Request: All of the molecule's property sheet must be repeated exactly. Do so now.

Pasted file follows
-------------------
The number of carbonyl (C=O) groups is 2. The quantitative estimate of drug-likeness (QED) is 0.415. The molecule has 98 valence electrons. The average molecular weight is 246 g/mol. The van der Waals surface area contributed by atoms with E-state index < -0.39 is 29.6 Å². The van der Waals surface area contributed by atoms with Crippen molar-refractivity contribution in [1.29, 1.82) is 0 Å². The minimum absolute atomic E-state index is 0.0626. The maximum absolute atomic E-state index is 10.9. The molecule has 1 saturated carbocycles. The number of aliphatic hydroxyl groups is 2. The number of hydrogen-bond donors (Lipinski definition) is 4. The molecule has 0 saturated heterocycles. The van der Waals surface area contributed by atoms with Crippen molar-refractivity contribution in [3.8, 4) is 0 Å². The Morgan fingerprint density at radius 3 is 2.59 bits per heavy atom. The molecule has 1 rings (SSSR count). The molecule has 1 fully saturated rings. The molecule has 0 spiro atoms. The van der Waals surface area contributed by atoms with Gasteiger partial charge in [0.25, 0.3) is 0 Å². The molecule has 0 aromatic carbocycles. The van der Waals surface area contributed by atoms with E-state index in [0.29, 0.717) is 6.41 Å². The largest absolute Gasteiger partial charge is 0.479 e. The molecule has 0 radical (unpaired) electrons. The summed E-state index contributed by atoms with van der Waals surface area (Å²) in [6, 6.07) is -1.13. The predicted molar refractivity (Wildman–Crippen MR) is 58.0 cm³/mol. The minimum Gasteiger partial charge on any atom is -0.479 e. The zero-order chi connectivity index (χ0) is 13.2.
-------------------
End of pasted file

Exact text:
The number of carbonyl (C=O) groups is 2. The quantitative estimate of drug-likeness (QED) is 0.415. The molecule has 98 valence electrons. The average molecular weight is 246 g/mol. The van der Waals surface area contributed by atoms with E-state index < -0.39 is 29.6 Å². The van der Waals surface area contributed by atoms with Crippen molar-refractivity contribution in [1.29, 1.82) is 0 Å². The minimum absolute atomic E-state index is 0.0626. The maximum absolute atomic E-state index is 10.9. The molecule has 1 saturated carbocycles. The number of aliphatic hydroxyl groups is 2. The number of hydrogen-bond donors (Lipinski definition) is 4. The molecule has 0 saturated heterocycles. The van der Waals surface area contributed by atoms with Crippen molar-refractivity contribution in [3.8, 4) is 0 Å². The Morgan fingerprint density at radius 3 is 2.59 bits per heavy atom. The molecule has 1 rings (SSSR count). The molecule has 1 fully saturated rings. The molecule has 0 spiro atoms. The van der Waals surface area contributed by atoms with Gasteiger partial charge in [0.25, 0.3) is 0 Å². The molecule has 0 aromatic carbocycles. The van der Waals surface area contributed by atoms with E-state index in [0.29, 0.717) is 6.41 Å². The largest absolute Gasteiger partial charge is 0.479 e. The molecule has 0 radical (unpaired) electrons. The summed E-state index contributed by atoms with van der Waals surface area (Å²) in [6, 6.07) is -1.13. The predicted molar refractivity (Wildman–Crippen MR) is 58.0 cm³/mol. The minimum Gasteiger partial charge on any atom is -0.479 e. The zero-order chi connectivity index (χ0) is 13.2.